The concept of allowing a debtor to get relief from unmanageable economic distress with a fresh start has a long history in the U.S., dating back to bankruptcy's incorporation within the Constitution. Although bankruptcy operates under federal jurisdiction, California has its own state-specific rules. A lot of the state rules concern which items are included and the maximum value for property that is exempt from attachment by creditors.
Initially, there are two types of bankruptcy for an individual, Chapter 7 and Chapter 13. The primary difference is a Chapter 7 is considered a full discharge of debt while Chapter 13 is a restructuring of debt with a partial repayment to creditors. Nothing in the bankruptcy code specifies how many times an individual can declare bankruptcy, but legal experts explain the code does restrict how long one must wait to file after a previous filing was discharged. Precisely how long depends on the type of bankruptcy previously filed and the type presently contemplated.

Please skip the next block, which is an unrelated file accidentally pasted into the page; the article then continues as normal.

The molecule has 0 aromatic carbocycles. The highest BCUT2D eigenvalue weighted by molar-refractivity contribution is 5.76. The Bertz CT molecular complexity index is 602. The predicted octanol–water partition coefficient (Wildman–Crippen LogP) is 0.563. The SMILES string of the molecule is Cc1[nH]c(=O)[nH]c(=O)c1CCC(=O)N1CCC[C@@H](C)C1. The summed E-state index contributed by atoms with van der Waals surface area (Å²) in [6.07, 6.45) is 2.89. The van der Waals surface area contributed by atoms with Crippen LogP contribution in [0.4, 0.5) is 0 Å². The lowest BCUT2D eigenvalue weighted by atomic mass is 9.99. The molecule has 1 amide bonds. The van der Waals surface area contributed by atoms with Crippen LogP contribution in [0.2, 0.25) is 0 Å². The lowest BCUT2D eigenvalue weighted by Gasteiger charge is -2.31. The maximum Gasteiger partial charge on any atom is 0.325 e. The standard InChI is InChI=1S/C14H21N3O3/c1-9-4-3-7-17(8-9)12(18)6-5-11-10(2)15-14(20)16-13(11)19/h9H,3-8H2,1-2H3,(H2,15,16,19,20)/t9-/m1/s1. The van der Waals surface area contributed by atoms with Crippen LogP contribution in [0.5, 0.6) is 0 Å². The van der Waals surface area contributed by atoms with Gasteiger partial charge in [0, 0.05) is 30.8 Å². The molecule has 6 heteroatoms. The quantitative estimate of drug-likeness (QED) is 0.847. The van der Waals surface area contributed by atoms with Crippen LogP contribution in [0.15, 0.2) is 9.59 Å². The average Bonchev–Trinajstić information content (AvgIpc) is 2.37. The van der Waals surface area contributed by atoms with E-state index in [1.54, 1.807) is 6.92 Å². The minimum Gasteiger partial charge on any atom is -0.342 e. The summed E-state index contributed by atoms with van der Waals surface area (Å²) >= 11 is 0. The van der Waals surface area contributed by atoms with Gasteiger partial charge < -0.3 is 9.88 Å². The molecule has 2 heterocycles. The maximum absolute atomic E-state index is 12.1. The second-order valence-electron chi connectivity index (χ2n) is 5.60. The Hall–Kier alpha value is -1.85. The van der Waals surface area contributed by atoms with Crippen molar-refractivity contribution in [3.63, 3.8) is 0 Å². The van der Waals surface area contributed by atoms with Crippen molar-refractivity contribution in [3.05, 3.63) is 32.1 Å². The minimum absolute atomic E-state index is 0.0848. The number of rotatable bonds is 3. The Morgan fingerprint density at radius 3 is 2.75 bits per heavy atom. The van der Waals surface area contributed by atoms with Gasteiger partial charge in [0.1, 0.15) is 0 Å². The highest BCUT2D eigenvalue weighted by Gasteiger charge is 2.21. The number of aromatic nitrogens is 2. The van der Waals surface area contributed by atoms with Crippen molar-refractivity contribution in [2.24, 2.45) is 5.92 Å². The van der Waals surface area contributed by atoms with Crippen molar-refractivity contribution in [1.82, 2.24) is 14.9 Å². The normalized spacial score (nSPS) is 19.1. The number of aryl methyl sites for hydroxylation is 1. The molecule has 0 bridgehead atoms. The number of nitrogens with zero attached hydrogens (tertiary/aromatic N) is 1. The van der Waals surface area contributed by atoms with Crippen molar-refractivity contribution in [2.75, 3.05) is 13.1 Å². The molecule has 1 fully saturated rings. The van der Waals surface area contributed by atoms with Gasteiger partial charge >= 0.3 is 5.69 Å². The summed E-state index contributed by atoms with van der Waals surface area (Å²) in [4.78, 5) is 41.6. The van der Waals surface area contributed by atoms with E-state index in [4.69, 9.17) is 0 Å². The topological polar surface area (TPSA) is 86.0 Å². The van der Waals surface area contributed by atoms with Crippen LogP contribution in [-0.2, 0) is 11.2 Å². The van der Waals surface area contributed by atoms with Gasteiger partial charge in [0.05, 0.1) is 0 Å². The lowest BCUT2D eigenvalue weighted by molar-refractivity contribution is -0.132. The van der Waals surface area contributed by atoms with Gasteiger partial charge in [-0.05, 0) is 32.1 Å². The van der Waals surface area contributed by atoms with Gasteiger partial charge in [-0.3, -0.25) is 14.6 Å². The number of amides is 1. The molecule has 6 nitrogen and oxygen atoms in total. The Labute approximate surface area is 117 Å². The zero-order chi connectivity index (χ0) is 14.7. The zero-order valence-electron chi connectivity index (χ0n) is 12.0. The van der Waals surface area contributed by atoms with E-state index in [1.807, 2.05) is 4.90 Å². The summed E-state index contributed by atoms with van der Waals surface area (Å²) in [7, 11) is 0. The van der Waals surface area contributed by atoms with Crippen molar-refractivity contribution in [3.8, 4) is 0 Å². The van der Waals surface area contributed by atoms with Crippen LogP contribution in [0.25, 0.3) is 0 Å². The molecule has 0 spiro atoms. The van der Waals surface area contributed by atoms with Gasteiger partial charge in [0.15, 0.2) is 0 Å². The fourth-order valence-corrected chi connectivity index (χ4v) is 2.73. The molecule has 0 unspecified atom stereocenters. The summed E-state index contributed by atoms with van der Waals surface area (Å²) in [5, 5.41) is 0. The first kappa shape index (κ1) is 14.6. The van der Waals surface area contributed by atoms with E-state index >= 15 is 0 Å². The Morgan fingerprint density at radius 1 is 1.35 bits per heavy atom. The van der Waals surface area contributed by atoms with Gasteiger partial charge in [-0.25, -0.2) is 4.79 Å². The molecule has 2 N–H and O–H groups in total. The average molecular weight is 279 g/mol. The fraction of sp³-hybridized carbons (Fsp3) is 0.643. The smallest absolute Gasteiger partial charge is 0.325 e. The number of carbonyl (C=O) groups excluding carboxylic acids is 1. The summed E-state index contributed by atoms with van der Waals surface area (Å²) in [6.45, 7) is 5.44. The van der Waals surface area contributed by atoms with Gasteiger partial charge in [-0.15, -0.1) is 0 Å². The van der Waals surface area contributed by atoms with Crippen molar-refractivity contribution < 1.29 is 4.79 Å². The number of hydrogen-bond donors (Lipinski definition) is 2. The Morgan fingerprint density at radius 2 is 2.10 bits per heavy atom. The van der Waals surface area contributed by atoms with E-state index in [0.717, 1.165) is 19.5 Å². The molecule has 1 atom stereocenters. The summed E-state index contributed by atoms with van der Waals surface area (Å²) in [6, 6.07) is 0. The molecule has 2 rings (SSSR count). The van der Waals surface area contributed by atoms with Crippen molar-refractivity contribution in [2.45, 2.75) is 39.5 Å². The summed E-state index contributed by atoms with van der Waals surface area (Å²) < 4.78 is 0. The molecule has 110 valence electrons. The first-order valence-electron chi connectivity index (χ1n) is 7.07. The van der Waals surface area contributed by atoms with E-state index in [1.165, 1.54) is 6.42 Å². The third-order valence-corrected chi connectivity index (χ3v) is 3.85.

One caveat, however, is that the following timelines do not apply if the bankruptcy was dismissed and not discharged. If so, longer timelines will likely be imposed by the bankruptcy court. Otherwise, for example, if an individual has filed and been discharged from a Chapter 13 bankruptcy, another 13 can be filed immediately. Going from one Chapter 7 to another Chapter 7 would require a discharge from the first filing and eight years to elapse from the first to the subsequent filing.
If a debtor wants to transition from one type of bankruptcy to another, there are more specific requirements. A bankruptcy lawyer can help a client by answering any questions or concerns regarding specific circumstances.